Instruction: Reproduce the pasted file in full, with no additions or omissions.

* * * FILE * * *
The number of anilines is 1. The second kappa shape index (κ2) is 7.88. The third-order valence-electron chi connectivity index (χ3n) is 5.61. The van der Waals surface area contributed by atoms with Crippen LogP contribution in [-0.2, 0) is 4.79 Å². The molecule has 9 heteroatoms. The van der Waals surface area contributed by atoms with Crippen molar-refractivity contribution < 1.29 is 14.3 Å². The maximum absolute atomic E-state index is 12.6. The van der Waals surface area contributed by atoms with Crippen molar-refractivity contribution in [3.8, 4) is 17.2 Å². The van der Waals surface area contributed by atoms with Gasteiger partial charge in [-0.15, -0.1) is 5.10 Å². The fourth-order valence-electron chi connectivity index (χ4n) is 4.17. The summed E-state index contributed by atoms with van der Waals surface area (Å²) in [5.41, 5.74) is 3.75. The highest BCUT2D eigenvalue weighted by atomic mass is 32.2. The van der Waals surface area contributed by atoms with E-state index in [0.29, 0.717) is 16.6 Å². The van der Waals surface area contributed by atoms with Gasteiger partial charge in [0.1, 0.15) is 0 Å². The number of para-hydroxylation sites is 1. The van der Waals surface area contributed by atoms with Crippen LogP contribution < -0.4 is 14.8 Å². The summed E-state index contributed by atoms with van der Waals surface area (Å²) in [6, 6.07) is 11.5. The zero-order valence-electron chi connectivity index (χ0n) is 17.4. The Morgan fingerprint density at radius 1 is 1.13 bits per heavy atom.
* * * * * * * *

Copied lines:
The number of anilines is 1. The second kappa shape index (κ2) is 7.88. The third-order valence-electron chi connectivity index (χ3n) is 5.61. The van der Waals surface area contributed by atoms with Crippen LogP contribution in [-0.2, 0) is 4.79 Å². The molecule has 9 heteroatoms. The van der Waals surface area contributed by atoms with Crippen molar-refractivity contribution < 1.29 is 14.3 Å². The maximum absolute atomic E-state index is 12.6. The van der Waals surface area contributed by atoms with Crippen molar-refractivity contribution in [3.8, 4) is 17.2 Å². The van der Waals surface area contributed by atoms with Gasteiger partial charge in [-0.15, -0.1) is 5.10 Å². The fourth-order valence-electron chi connectivity index (χ4n) is 4.17. The summed E-state index contributed by atoms with van der Waals surface area (Å²) in [5.41, 5.74) is 3.75. The highest BCUT2D eigenvalue weighted by atomic mass is 32.2. The van der Waals surface area contributed by atoms with E-state index in [0.29, 0.717) is 16.6 Å². The van der Waals surface area contributed by atoms with Gasteiger partial charge in [0.1, 0.15) is 0 Å². The number of para-hydroxylation sites is 1. The van der Waals surface area contributed by atoms with Crippen LogP contribution < -0.4 is 14.8 Å². The summed E-state index contributed by atoms with van der Waals surface area (Å²) in [6, 6.07) is 11.5. The zero-order valence-electron chi connectivity index (χ0n) is 17.4. The Morgan fingerprint density at radius 1 is 1.13 bits per heavy atom.